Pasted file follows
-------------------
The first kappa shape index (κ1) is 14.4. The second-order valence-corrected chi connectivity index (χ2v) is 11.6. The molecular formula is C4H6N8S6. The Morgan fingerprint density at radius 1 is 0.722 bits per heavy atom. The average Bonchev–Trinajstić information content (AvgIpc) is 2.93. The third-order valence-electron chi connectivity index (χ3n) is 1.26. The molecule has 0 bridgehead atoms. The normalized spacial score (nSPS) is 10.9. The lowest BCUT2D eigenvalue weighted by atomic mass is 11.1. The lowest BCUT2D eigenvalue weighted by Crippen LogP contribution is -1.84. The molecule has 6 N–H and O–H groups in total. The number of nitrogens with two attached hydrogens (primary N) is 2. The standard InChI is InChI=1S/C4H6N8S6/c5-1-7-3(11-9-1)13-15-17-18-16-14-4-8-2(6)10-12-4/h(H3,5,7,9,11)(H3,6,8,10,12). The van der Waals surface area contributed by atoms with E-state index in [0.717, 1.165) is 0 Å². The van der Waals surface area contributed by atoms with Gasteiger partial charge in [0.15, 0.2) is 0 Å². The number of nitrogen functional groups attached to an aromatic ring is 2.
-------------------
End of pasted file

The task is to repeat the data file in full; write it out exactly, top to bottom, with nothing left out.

The first kappa shape index (κ1) is 14.4. The second-order valence-corrected chi connectivity index (χ2v) is 11.6. The molecular formula is C4H6N8S6. The Morgan fingerprint density at radius 1 is 0.722 bits per heavy atom. The average Bonchev–Trinajstić information content (AvgIpc) is 2.93. The third-order valence-electron chi connectivity index (χ3n) is 1.26. The molecule has 0 bridgehead atoms. The normalized spacial score (nSPS) is 10.9. The lowest BCUT2D eigenvalue weighted by atomic mass is 11.1. The lowest BCUT2D eigenvalue weighted by Crippen LogP contribution is -1.84. The molecule has 6 N–H and O–H groups in total. The number of nitrogens with two attached hydrogens (primary N) is 2. The standard InChI is InChI=1S/C4H6N8S6/c5-1-7-3(11-9-1)13-15-17-18-16-14-4-8-2(6)10-12-4/h(H3,5,7,9,11)(H3,6,8,10,12). The van der Waals surface area contributed by atoms with E-state index in [0.717, 1.165) is 0 Å². The van der Waals surface area contributed by atoms with Gasteiger partial charge in [0.15, 0.2) is 0 Å². The number of nitrogen functional groups attached to an aromatic ring is 2.